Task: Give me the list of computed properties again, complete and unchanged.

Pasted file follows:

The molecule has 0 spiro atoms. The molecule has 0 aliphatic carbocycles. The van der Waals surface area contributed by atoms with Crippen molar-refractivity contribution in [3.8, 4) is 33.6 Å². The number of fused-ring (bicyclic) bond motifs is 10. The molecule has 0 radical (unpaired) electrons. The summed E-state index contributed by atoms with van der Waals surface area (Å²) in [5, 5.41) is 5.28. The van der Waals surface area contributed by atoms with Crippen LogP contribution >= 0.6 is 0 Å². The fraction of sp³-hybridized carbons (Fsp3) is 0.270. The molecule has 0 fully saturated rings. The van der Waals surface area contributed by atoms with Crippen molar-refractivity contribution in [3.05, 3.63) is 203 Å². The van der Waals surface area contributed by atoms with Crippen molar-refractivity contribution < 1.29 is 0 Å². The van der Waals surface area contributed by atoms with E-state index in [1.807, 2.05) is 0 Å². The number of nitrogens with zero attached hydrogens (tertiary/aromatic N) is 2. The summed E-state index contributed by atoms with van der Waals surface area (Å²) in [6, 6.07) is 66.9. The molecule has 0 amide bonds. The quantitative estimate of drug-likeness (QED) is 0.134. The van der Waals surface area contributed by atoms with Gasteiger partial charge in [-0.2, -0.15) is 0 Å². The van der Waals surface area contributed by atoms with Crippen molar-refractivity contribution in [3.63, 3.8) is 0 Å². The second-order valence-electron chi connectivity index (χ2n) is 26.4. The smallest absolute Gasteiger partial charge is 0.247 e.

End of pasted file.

The molecule has 0 spiro atoms. The molecule has 0 aliphatic carbocycles. The van der Waals surface area contributed by atoms with Crippen molar-refractivity contribution in [3.8, 4) is 33.6 Å². The number of fused-ring (bicyclic) bond motifs is 10. The molecule has 0 radical (unpaired) electrons. The summed E-state index contributed by atoms with van der Waals surface area (Å²) in [5, 5.41) is 5.28. The van der Waals surface area contributed by atoms with Crippen LogP contribution >= 0.6 is 0 Å². The fraction of sp³-hybridized carbons (Fsp3) is 0.270. The molecule has 0 fully saturated rings. The van der Waals surface area contributed by atoms with Crippen molar-refractivity contribution in [3.05, 3.63) is 203 Å². The van der Waals surface area contributed by atoms with Crippen molar-refractivity contribution < 1.29 is 0 Å². The van der Waals surface area contributed by atoms with E-state index in [1.807, 2.05) is 0 Å². The number of nitrogens with zero attached hydrogens (tertiary/aromatic N) is 2. The summed E-state index contributed by atoms with van der Waals surface area (Å²) in [6, 6.07) is 66.9. The molecule has 0 amide bonds. The quantitative estimate of drug-likeness (QED) is 0.134. The van der Waals surface area contributed by atoms with Gasteiger partial charge in [-0.2, -0.15) is 0 Å². The van der Waals surface area contributed by atoms with Crippen molar-refractivity contribution in [3.63, 3.8) is 0 Å². The second-order valence-electron chi connectivity index (χ2n) is 26.4. The smallest absolute Gasteiger partial charge is 0.247 e.